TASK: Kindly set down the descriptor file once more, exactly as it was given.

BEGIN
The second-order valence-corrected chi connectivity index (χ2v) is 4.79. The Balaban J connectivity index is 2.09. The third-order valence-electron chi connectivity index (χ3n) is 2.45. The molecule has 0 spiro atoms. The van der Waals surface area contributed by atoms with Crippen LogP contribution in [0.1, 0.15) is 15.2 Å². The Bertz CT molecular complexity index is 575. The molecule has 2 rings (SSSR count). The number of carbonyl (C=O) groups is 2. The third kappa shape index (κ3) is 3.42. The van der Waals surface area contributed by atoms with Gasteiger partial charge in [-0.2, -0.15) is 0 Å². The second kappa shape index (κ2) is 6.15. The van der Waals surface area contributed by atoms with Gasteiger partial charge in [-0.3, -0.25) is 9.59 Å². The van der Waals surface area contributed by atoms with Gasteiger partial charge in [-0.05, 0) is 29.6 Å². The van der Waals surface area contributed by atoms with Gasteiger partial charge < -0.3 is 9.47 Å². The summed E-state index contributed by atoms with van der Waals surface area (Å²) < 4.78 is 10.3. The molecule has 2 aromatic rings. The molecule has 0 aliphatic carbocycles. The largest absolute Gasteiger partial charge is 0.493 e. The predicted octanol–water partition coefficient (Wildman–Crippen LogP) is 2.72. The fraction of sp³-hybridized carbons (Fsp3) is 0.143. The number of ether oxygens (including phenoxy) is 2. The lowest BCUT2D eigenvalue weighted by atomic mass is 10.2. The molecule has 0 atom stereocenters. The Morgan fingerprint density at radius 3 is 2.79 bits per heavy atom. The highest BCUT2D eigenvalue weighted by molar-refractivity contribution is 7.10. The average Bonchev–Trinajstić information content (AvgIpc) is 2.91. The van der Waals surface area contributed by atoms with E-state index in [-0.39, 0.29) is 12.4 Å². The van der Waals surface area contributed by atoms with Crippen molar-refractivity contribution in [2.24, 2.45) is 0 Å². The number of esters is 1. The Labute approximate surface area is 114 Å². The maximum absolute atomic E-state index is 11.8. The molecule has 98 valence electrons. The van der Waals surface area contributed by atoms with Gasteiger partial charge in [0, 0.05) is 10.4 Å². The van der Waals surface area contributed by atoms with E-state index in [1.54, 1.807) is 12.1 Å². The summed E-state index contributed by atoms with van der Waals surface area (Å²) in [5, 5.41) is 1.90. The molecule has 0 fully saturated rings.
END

The second-order valence-corrected chi connectivity index (χ2v) is 4.79. The Balaban J connectivity index is 2.09. The third-order valence-electron chi connectivity index (χ3n) is 2.45. The molecule has 0 spiro atoms. The van der Waals surface area contributed by atoms with Crippen LogP contribution in [0.1, 0.15) is 15.2 Å². The Bertz CT molecular complexity index is 575. The molecule has 2 rings (SSSR count). The number of carbonyl (C=O) groups is 2. The third kappa shape index (κ3) is 3.42. The van der Waals surface area contributed by atoms with Gasteiger partial charge in [-0.2, -0.15) is 0 Å². The second kappa shape index (κ2) is 6.15. The van der Waals surface area contributed by atoms with Gasteiger partial charge in [-0.3, -0.25) is 9.59 Å². The van der Waals surface area contributed by atoms with Gasteiger partial charge in [-0.05, 0) is 29.6 Å². The van der Waals surface area contributed by atoms with Gasteiger partial charge < -0.3 is 9.47 Å². The summed E-state index contributed by atoms with van der Waals surface area (Å²) < 4.78 is 10.3. The molecule has 2 aromatic rings. The molecule has 0 aliphatic carbocycles. The largest absolute Gasteiger partial charge is 0.493 e. The predicted octanol–water partition coefficient (Wildman–Crippen LogP) is 2.72. The fraction of sp³-hybridized carbons (Fsp3) is 0.143. The number of ether oxygens (including phenoxy) is 2. The lowest BCUT2D eigenvalue weighted by atomic mass is 10.2. The molecule has 0 atom stereocenters. The Morgan fingerprint density at radius 3 is 2.79 bits per heavy atom. The highest BCUT2D eigenvalue weighted by molar-refractivity contribution is 7.10. The average Bonchev–Trinajstić information content (AvgIpc) is 2.91. The van der Waals surface area contributed by atoms with E-state index in [-0.39, 0.29) is 12.4 Å². The van der Waals surface area contributed by atoms with Crippen molar-refractivity contribution in [2.24, 2.45) is 0 Å². The number of esters is 1. The Labute approximate surface area is 114 Å². The maximum absolute atomic E-state index is 11.8. The molecule has 98 valence electrons. The van der Waals surface area contributed by atoms with Gasteiger partial charge in [0, 0.05) is 10.4 Å². The van der Waals surface area contributed by atoms with E-state index in [1.54, 1.807) is 12.1 Å². The summed E-state index contributed by atoms with van der Waals surface area (Å²) in [5, 5.41) is 1.90. The molecule has 0 fully saturated rings.